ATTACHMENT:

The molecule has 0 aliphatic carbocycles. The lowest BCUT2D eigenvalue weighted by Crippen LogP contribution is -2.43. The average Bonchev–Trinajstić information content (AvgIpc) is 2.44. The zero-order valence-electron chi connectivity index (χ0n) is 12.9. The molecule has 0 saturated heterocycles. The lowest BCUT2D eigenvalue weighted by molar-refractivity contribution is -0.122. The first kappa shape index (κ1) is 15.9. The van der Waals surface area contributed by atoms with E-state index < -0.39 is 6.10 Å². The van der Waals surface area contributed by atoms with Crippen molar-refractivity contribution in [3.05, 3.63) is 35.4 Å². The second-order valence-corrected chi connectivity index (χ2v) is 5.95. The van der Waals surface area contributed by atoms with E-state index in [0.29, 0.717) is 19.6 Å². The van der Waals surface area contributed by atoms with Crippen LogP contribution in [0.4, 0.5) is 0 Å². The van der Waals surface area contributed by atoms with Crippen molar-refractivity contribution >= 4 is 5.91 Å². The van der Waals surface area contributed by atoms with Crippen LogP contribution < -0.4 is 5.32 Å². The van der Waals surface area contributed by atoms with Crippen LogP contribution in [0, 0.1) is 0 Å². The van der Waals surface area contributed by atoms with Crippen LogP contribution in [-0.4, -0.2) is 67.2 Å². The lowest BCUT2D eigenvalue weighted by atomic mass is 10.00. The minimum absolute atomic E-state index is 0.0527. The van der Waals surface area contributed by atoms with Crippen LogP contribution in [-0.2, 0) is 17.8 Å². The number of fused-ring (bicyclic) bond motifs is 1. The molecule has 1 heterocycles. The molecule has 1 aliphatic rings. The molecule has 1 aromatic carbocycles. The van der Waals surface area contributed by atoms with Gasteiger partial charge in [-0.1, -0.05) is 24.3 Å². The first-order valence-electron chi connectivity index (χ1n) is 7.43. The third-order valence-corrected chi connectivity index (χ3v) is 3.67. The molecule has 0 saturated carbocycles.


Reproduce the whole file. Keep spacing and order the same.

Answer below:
The molecule has 0 aliphatic carbocycles. The lowest BCUT2D eigenvalue weighted by Crippen LogP contribution is -2.43. The average Bonchev–Trinajstić information content (AvgIpc) is 2.44. The zero-order valence-electron chi connectivity index (χ0n) is 12.9. The molecule has 0 saturated heterocycles. The lowest BCUT2D eigenvalue weighted by molar-refractivity contribution is -0.122. The first kappa shape index (κ1) is 15.9. The van der Waals surface area contributed by atoms with E-state index < -0.39 is 6.10 Å². The van der Waals surface area contributed by atoms with Crippen molar-refractivity contribution in [3.05, 3.63) is 35.4 Å². The second-order valence-corrected chi connectivity index (χ2v) is 5.95. The van der Waals surface area contributed by atoms with E-state index in [0.29, 0.717) is 19.6 Å². The van der Waals surface area contributed by atoms with Crippen LogP contribution in [0.4, 0.5) is 0 Å². The van der Waals surface area contributed by atoms with Crippen molar-refractivity contribution >= 4 is 5.91 Å². The van der Waals surface area contributed by atoms with Crippen LogP contribution < -0.4 is 5.32 Å². The van der Waals surface area contributed by atoms with Crippen LogP contribution in [0, 0.1) is 0 Å². The van der Waals surface area contributed by atoms with Crippen LogP contribution in [-0.4, -0.2) is 67.2 Å². The lowest BCUT2D eigenvalue weighted by atomic mass is 10.00. The minimum absolute atomic E-state index is 0.0527. The van der Waals surface area contributed by atoms with Crippen LogP contribution in [-0.2, 0) is 17.8 Å². The number of fused-ring (bicyclic) bond motifs is 1. The molecule has 1 heterocycles. The molecule has 1 aliphatic rings. The molecule has 1 aromatic carbocycles. The van der Waals surface area contributed by atoms with Gasteiger partial charge in [-0.1, -0.05) is 24.3 Å². The first-order valence-electron chi connectivity index (χ1n) is 7.43. The third-order valence-corrected chi connectivity index (χ3v) is 3.67. The molecule has 0 saturated carbocycles.